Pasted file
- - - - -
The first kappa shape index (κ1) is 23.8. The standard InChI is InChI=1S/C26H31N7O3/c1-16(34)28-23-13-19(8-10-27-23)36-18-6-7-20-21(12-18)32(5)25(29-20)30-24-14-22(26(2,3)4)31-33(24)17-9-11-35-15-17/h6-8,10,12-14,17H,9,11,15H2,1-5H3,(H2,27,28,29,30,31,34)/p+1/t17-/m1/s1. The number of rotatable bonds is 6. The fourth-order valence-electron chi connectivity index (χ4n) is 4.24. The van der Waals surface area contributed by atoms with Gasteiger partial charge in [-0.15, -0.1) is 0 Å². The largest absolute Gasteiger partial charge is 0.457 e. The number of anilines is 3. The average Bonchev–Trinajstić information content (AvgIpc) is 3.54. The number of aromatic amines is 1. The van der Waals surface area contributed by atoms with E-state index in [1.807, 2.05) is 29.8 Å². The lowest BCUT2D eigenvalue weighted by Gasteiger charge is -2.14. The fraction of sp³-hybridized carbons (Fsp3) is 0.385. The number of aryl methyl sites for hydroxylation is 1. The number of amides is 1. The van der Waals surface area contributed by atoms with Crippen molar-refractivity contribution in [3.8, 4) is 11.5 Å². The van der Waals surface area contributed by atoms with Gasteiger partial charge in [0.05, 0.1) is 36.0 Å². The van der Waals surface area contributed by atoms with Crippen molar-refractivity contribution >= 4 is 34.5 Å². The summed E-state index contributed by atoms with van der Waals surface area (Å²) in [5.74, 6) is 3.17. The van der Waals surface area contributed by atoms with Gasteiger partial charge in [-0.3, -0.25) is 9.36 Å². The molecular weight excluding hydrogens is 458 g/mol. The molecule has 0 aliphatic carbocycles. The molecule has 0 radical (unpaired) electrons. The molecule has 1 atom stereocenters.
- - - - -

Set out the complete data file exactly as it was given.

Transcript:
The first kappa shape index (κ1) is 23.8. The standard InChI is InChI=1S/C26H31N7O3/c1-16(34)28-23-13-19(8-10-27-23)36-18-6-7-20-21(12-18)32(5)25(29-20)30-24-14-22(26(2,3)4)31-33(24)17-9-11-35-15-17/h6-8,10,12-14,17H,9,11,15H2,1-5H3,(H2,27,28,29,30,31,34)/p+1/t17-/m1/s1. The number of rotatable bonds is 6. The fourth-order valence-electron chi connectivity index (χ4n) is 4.24. The van der Waals surface area contributed by atoms with Gasteiger partial charge in [-0.15, -0.1) is 0 Å². The largest absolute Gasteiger partial charge is 0.457 e. The number of anilines is 3. The average Bonchev–Trinajstić information content (AvgIpc) is 3.54. The number of aromatic amines is 1. The van der Waals surface area contributed by atoms with E-state index in [1.807, 2.05) is 29.8 Å². The lowest BCUT2D eigenvalue weighted by Gasteiger charge is -2.14. The fraction of sp³-hybridized carbons (Fsp3) is 0.385. The number of aryl methyl sites for hydroxylation is 1. The number of amides is 1. The van der Waals surface area contributed by atoms with Crippen molar-refractivity contribution in [3.8, 4) is 11.5 Å². The van der Waals surface area contributed by atoms with Gasteiger partial charge in [0.05, 0.1) is 36.0 Å². The van der Waals surface area contributed by atoms with Crippen molar-refractivity contribution >= 4 is 34.5 Å². The summed E-state index contributed by atoms with van der Waals surface area (Å²) in [5.74, 6) is 3.17. The van der Waals surface area contributed by atoms with Gasteiger partial charge in [-0.3, -0.25) is 9.36 Å². The molecular weight excluding hydrogens is 458 g/mol. The molecule has 0 aliphatic carbocycles. The molecule has 0 radical (unpaired) electrons. The molecule has 1 atom stereocenters.